either you believe in adam and eve or you were once black
First off, what exactly is the debate, creationism vs evolution or something ? If that's the case, clearly on the evolution side here.
Second, you probably meant to say "some extremely distant ancestors of yours were black", not "you were once black".
But that would also be quite misleading, since they probably didn't look all that "black" at all, more like grey-bronze-ish. People you'd be likely to call "black" nowadays are almost as far off in all possible ways from those common ancestors as you and I are.
humans physical nature evolved and left the brains in the behind
See, now you're "off" again, and quite damn far off too.
If anything, the human brain is the part of all of us that has evolved the most in the time since hominids started existing, and it is now the most energy-consuming organ of the entire body : the human brain (barely 2% of body weight) consumes on average about 20% of the energy the body produces.
All humans on the planet now have noticeably more "brains" (purely size-wise) than those early hominids. "Ardi", female skeleton, 4.4 mil years old had a brain compartment of barely 300 ml ; "Lucy", 3.2 mil years old, brain compartment of around 400 ml ; Homo erectus, roughly 1.5 mil years ago, brain size of around 800 ml ; Homo sapien, starting barely 100k years ago, brain sizes around 1200 ml ; modern man, brain sizes up to 1500 ml.
Of course, large variations between individuals exist, and there's no direct link between any particular individual's brain size and its intelligence level, but there's a strong statistical correlation.
In 1955, Albert Einstein's brain was preserved for research. Three scientific papers have been published examining the features of Einstein's brain. Albert Einstein's brain differed to normal men's brain in that his brain had more glial cells per neuron that might indicate that neurons in Einstein's brain had an increased "metabolic need"-- they needed and used more energy.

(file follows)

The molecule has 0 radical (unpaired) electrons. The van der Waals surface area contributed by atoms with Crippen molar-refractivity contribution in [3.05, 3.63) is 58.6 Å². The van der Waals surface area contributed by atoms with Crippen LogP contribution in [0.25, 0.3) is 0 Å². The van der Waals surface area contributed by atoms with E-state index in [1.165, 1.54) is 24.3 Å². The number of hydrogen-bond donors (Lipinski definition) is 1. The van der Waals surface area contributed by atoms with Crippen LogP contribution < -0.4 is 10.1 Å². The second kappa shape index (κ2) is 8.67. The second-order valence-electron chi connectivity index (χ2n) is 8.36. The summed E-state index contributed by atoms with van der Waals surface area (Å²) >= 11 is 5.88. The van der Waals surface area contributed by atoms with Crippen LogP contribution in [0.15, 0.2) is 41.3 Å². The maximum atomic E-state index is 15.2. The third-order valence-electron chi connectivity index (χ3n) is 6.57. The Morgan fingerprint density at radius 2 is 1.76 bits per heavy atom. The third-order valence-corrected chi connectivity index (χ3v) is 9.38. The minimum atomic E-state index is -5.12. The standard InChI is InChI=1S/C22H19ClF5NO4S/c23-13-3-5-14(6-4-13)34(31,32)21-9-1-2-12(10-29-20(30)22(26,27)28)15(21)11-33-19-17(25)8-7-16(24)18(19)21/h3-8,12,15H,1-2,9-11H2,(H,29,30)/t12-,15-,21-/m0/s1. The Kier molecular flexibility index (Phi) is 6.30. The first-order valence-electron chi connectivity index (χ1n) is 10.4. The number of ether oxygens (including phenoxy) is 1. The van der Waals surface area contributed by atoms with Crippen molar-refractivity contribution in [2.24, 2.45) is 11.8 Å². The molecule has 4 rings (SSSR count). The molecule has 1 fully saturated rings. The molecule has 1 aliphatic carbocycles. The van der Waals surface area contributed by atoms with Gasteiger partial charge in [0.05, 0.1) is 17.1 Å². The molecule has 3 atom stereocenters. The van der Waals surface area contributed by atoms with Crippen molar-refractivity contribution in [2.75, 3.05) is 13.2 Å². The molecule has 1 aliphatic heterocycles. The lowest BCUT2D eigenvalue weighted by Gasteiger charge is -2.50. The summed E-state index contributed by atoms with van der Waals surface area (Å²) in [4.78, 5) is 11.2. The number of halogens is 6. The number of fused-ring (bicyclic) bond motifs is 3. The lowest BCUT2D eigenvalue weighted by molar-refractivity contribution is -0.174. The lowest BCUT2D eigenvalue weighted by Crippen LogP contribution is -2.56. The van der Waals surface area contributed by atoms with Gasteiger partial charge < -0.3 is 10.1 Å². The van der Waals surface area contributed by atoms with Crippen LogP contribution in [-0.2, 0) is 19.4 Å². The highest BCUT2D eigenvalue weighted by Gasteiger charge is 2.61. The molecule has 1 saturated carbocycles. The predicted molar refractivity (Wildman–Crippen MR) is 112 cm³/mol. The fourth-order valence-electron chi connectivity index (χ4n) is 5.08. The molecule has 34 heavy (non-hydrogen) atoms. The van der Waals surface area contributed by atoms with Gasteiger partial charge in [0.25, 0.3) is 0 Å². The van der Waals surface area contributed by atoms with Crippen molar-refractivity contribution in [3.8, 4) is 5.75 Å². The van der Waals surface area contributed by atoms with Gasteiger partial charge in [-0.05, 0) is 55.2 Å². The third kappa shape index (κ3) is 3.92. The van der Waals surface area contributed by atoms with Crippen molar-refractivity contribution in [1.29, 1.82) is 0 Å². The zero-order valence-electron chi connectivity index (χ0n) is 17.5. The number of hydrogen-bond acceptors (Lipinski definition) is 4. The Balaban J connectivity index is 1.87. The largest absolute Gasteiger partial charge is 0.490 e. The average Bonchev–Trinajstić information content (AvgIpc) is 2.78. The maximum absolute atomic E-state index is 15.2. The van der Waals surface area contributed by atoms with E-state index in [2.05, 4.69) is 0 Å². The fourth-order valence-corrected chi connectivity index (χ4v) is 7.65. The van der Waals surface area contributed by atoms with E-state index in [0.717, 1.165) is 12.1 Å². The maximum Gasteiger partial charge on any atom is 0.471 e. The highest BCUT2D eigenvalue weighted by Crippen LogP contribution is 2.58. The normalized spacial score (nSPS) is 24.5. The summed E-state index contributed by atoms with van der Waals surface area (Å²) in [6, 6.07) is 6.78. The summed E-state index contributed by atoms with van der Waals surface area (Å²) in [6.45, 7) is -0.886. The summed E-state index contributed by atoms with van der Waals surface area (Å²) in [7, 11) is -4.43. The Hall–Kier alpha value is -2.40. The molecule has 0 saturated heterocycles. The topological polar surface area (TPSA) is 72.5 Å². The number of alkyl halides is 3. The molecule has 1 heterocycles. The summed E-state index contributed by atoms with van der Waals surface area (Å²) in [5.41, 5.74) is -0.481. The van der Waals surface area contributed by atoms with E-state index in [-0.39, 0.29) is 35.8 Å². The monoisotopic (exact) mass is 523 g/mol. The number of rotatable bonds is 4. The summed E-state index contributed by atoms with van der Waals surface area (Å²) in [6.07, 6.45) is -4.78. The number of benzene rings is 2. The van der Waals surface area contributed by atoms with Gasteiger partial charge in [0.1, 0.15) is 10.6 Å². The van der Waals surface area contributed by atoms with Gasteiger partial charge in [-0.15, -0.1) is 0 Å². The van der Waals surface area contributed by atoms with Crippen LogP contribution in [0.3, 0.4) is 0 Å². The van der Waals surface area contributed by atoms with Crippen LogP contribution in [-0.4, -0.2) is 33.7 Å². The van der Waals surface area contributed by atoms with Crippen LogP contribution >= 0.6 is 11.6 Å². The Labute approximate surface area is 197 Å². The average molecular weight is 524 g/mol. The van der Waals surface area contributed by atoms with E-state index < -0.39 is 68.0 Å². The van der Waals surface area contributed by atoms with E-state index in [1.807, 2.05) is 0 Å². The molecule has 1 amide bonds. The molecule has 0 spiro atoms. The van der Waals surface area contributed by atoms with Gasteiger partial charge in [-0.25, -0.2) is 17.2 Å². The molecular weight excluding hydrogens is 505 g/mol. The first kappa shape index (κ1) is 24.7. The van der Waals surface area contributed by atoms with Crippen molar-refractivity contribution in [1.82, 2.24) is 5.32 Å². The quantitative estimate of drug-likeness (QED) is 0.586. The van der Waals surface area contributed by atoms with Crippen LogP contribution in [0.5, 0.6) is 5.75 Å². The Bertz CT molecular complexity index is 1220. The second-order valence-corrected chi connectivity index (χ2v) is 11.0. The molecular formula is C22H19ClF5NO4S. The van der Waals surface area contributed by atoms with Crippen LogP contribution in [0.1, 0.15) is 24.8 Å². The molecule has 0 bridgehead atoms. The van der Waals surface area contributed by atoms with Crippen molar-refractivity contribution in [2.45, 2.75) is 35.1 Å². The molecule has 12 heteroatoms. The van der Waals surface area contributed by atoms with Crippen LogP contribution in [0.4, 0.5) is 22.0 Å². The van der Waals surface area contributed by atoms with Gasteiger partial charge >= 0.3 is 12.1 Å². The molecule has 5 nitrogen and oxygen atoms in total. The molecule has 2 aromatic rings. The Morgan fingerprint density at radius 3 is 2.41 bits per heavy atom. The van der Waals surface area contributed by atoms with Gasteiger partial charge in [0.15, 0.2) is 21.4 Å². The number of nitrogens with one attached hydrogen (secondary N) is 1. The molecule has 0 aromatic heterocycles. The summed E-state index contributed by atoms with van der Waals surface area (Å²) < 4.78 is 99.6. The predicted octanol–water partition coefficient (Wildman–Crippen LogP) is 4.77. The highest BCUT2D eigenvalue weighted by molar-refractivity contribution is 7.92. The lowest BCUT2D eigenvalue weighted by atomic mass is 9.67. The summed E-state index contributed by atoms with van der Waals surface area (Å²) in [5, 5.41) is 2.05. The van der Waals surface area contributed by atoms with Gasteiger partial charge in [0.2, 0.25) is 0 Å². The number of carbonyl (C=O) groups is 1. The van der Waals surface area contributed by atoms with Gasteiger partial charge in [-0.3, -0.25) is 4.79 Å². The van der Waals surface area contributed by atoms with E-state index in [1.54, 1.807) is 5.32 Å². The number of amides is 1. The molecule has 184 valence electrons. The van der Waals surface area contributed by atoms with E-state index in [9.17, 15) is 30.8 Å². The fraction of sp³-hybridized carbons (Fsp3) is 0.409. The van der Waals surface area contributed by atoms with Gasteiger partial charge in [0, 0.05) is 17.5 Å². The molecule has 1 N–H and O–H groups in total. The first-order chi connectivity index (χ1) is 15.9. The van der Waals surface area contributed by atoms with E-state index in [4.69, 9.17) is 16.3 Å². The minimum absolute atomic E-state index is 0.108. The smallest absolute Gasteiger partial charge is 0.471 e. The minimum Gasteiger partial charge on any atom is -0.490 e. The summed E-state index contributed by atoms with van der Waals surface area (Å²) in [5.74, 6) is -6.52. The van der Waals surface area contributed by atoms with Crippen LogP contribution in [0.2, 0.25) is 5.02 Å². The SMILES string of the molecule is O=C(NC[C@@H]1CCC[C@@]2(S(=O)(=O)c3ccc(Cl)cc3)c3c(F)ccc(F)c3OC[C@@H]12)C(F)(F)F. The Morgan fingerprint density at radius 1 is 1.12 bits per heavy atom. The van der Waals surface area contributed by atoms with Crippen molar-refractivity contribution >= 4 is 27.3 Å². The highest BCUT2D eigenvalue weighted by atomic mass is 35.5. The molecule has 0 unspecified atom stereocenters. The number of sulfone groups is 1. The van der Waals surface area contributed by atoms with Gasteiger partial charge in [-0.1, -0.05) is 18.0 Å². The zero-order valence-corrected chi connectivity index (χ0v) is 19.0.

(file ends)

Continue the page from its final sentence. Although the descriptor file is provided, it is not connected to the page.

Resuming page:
Einstein's brain weighed only 1,230 grams, which is less than the average adult male brain (about 1,400 grams). The thickness of Einstein's cerebral cortex was thinner. However, the density of neurons in Einstein's brain was greater. In other words, Einstein was able to pack more neurons in a given area of cortex.
The most recent study concerning Einstein's brain was published in the British medical journal The Lancet, on June 19, 1999. They found that a portion of the brain that governs mathematical abilities and spatial reasoning -- 2 key ingredients to the sort of thinking Einstein did best -- was 15% wider than average allowing better connection between its cells, which could have allowed them to work together more efficiently.